The scene is a familiar one for us all: in the midst of cooking a new meal, you glance in the fridge to see last week’s leftovers, still in a container. Out they go, and it’s on to tonight’s dinner.
Movement is the language children speak fluently before they
are able to form words. When a toddler is excited, they run
and jump. When they're upset, they kick and roll. Motion is
how they communicate and interact with the world around them.
So what about children with physical disabilities, who cannot
independently run, jump or kick? They spend the most
important years of their developmental life silent, passive,
relying on others to determine what they want to say; where
they want to go.
Visiting a gym to lift weights or take a class is great for
your health. However, busy schedules, tight budgets and
simply not feeling like the gym environment is for you are
reasons that frequently cause people to stop going.
Fortunately, being fit doesn't require the gym.
"I have fought the good fight, I have finished the race, I
have kept the faith," St. Paul wrote to his mentee, Timothy.
The cultivated virtues that allow athletes to finish strong
are the same that allowed St. Paul to stay true to God
through shipwreck, imprisonment and persecution.
Carol Rickard-Brideau knows the power of a built environment
to transform people's lives.
Mysterious bruises. Unexplained injuries. Social withdrawal
and depression. These are some of the domestic violence
warning signs listed in
"Women Healing the Wounds," the National Council of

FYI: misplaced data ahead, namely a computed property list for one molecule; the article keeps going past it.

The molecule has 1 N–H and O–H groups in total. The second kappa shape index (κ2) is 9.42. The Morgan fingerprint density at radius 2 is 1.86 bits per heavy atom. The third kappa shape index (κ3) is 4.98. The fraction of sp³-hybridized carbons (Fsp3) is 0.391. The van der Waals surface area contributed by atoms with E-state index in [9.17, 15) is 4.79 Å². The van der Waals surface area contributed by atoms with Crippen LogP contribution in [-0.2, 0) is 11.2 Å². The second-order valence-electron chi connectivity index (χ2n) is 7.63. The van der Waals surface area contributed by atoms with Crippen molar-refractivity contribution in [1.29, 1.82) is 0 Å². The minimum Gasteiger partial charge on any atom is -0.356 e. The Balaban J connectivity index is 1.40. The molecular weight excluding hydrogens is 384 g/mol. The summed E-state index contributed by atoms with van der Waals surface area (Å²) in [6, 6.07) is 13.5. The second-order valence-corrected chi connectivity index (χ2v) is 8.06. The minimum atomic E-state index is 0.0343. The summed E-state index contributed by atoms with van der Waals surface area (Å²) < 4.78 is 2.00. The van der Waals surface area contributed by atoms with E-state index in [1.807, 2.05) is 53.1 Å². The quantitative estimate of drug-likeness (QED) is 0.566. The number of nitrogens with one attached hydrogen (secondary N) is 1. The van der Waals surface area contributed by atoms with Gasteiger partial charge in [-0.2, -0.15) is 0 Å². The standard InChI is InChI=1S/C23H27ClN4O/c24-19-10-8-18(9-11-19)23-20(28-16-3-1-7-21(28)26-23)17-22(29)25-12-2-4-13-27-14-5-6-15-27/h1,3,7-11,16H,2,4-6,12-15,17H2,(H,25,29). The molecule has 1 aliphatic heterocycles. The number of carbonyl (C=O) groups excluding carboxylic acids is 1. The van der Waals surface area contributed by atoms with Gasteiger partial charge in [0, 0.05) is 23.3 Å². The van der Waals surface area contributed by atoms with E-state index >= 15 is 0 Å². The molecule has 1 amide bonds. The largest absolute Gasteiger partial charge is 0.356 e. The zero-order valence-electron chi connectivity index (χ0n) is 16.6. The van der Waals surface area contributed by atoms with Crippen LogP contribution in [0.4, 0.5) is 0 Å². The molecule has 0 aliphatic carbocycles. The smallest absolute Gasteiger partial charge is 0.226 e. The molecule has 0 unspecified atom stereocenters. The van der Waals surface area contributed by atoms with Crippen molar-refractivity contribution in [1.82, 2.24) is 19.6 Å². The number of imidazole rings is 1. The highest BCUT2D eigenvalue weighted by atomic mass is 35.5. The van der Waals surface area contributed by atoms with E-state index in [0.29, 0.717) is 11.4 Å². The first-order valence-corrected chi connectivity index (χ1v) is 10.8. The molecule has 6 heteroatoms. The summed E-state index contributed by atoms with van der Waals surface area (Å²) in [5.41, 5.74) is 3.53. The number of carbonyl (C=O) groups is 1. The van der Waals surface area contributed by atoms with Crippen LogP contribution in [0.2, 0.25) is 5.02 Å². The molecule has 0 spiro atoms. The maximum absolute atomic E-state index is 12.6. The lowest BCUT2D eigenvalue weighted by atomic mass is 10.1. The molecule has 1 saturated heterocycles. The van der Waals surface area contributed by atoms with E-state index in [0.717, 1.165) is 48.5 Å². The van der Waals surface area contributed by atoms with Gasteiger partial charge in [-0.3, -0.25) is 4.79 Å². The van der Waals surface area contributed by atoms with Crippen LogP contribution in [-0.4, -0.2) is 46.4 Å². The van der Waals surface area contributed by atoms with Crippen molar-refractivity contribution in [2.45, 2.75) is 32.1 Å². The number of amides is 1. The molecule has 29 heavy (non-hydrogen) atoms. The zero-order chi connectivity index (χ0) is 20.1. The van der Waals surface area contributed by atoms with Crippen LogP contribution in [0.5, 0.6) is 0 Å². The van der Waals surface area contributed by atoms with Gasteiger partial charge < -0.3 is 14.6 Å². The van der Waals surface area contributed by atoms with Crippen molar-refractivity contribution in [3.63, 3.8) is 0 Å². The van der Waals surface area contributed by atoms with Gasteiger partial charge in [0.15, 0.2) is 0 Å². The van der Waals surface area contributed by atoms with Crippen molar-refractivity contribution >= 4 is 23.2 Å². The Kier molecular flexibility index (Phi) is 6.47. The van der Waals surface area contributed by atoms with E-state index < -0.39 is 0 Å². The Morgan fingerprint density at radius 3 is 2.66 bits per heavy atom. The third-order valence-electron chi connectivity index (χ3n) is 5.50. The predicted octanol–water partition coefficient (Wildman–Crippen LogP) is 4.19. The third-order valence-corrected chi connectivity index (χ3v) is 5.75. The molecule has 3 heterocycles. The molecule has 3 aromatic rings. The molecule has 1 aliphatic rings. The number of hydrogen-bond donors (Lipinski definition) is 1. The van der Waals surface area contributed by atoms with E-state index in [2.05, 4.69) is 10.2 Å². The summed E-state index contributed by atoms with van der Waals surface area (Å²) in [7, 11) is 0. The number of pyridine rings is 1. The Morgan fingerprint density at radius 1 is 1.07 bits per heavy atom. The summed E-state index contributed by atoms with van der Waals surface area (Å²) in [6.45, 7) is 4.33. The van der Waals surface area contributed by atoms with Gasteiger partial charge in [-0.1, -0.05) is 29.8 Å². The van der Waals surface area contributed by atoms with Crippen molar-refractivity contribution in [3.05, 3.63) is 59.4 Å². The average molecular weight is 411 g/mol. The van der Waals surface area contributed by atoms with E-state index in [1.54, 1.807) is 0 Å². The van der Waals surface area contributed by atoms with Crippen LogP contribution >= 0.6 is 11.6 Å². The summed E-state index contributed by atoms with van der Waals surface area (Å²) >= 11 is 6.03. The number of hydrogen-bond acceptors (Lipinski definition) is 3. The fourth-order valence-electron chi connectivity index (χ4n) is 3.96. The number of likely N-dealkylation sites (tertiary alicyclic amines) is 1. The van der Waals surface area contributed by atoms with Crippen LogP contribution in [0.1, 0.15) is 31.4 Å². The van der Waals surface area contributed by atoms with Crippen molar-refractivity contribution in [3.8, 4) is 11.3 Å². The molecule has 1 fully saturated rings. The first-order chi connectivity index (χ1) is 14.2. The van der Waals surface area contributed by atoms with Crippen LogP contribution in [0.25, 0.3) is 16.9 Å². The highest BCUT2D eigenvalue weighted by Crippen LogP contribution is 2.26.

Catholic Women's new 52-page resource guide on intimate
partner abuse released in honor of Domestic Violence
Before running onto the baseball field, children from across
the diocese tied their cleats, stretched their muscles and
made the Sign of the Cross during a one-day Catholic Baseball
Camp at Paul VI Catholic High School in Fairfax July 24.
At a point in history when pornography websites make up
approximately 36 percent of the Internet and earn $3,000 per
second, activists, medical professionals and nonprofit
leaders gathered to discuss methods to combat
hyper-sexualized forms of media at a symposium entitled
"Pornography: A Public Health Crisis. How Porn Fuels Sex
Trafficking, Child Exploitation, and Sexual Violence" at the
U.S. Capitol Visitors Center July 14.
WASHINGTON - The lives of religious sisters not only offer an
example of holy living, but also healthy aging, according to
"What's that thing on your wrist?"
Many spend their Saturday mornings sleeping in or cheering at
their children's sports games. But at Club 12 in Leesburg,
one group of Catholics huddles up, pulls out their rosary
beads and prays the Chaplet of the Divine Mercy to begin
their weekly Calix Society meeting. Then they relate their
trials and tribulations with alcohol.
Bumper-to-bumper traffic, hefty bills, household chores,
recurring health problems - these are just a few of the
burdens of everyday life. Other times, we find ourselves with
real conundrums at home or at the office. No matter the
stressor, all of us need a place to relax, think and count
our blessings from time to time.